What was it Garth from Wayne’s World said about “Dream Woman”? “She makes me feel funny, like when we had to climb the rope in gym class.” The first time I saw Bjork was on – The Late Show? Later With Jools Holland? Something Friday night BBC2 anyway. I just remember feeling… enthralled yet mystified. This is when she had those cute ringlets (as in the video here) and whooo, I just felt something I’d never felt for a woman I’d seen on TV before. This was when “sexy” women were presented as dolly birds, the time of Benny Hill and The Two Ronnies and ludicrous nonsense like that. The idea that women could be creative and cool and sexy and funny and smart was new to me. Stupid of me, but it’s true. Anybody who tells you about how feminists want everything and it’s not fair and poor men boo-hoo-hoo – slap them.

Bjork’s delicious melismatic singing, the sheer joy in her face, the understated sensuality of the music…whoa. Really takes me back. You remember how Friday nights used to be absolutely fucking awesome for TV? (Sorry, this is for Brits). Both BBC2 and Channel 4 had terrific shows, from Red Dwarf to The Word to Whose Line Is It Anyway? to Naked City to Later to Passengers to Crapston Villas to Jam.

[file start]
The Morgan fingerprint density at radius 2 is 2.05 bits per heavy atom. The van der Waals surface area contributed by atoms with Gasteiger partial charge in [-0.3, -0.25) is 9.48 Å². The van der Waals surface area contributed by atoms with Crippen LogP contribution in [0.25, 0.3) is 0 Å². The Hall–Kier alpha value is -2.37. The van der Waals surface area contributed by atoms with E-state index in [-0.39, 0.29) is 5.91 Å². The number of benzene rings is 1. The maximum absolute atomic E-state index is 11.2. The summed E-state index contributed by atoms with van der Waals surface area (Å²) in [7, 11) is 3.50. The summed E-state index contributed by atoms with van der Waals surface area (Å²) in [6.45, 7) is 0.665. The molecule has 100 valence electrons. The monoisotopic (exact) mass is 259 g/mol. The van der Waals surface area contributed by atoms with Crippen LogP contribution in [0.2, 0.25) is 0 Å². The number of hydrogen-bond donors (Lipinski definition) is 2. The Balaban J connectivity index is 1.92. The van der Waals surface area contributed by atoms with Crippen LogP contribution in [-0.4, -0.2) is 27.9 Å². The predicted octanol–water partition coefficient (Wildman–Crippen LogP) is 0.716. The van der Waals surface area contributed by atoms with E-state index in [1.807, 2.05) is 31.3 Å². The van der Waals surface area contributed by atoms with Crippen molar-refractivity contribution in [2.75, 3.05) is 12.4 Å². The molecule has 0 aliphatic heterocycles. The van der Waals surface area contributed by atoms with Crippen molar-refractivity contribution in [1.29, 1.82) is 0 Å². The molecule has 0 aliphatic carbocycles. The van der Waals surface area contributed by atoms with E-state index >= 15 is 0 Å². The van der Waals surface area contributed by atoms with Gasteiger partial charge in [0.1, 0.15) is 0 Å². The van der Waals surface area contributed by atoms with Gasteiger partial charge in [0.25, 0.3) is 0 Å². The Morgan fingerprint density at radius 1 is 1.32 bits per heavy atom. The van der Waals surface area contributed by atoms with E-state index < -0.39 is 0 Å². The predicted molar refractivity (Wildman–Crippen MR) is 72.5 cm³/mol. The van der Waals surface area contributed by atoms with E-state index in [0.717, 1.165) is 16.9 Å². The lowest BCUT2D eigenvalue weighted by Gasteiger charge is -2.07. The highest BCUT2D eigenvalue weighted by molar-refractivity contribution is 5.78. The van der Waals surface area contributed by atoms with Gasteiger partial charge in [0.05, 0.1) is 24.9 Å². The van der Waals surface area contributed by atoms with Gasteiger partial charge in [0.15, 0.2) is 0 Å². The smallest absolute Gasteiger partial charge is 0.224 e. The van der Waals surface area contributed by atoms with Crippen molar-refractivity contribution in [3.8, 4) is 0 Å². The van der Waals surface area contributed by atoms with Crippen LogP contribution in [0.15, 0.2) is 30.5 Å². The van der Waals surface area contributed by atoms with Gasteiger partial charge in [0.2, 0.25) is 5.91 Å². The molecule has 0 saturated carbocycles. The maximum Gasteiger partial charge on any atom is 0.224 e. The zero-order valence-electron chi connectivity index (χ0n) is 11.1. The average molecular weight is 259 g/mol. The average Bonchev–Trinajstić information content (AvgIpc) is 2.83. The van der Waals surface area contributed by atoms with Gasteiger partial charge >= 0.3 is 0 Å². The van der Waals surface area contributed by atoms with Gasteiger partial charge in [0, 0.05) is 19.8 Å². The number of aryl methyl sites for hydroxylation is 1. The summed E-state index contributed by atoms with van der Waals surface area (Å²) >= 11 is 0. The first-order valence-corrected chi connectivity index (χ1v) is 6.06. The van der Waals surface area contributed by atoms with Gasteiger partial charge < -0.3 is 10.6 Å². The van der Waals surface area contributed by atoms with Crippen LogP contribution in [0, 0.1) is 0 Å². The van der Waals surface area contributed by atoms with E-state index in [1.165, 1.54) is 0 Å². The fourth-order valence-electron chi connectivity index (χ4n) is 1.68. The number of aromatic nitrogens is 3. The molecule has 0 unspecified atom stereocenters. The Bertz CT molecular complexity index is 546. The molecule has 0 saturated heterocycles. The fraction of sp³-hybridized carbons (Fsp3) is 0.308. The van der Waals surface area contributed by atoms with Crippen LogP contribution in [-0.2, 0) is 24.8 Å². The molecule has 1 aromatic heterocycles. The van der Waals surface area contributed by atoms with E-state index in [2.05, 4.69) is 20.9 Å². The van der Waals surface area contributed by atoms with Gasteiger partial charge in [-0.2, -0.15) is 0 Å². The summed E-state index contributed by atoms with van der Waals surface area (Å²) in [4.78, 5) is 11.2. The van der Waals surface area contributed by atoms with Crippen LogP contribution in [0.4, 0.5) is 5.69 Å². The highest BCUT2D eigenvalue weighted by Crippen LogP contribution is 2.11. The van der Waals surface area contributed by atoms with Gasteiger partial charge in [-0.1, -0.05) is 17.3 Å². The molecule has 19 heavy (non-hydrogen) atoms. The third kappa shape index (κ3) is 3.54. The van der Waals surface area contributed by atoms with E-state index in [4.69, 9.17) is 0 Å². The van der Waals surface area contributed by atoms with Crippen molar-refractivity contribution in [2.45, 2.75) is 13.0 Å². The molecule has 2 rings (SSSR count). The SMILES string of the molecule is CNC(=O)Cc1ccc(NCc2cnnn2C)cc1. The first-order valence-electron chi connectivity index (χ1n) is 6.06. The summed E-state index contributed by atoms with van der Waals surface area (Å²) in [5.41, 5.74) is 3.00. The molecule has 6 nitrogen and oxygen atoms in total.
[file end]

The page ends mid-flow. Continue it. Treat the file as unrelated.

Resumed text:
6. Happy Mondays, “Step On”

This one isn’t such a personal connection, but a cultural/national one. I was in Sanlitun one night with my good lady wife, and in whatever bar we were in, “Step On” came on. I really like the song and started semi-drunkenly grooving along with it (that’s the only kind of grooving I do, I’m afraid). This piqued her interest, and I wanted to explain the whats and whys and wherefores of the song. But, really, how can you hope to do that to someone Chinese? How can you explain “rave” culture, the late 80s ecstasy explosion, the remaking of Ibiza into some kind of sun-kissed drug haven (though long since, of course, degenerated into a tourist ripoff attended by the UK’s Darrens and Sharons), the conversion of the football casual hardcases into beaming euphoric whistle-blowing goons, and the “Summer of Love II”? (Most Western musical revolutions, it seems to me, are drug-led and the rave thing seems to be about the last organic bottom-up pop culture boom – just as hippy was led by acid, mods and punk  by speed and folkrock, to some extent, by grass). You can’t, of course. So I probably just mumbled something about it being a cool song.

Songs So Good They Make You Cry

There’s nothing more boring than reading a blogpost where the writer apologises for not posting more. Well – sorry, but I have been really busy. As some of you may know, I’m a magazine editor, and I’m in the process of revamping the magazine a bit, adding columnists, changing layout and all that jazz. I really do love my job – it’s the first one where I feel totally suited to what I’m doing – but the hours are long.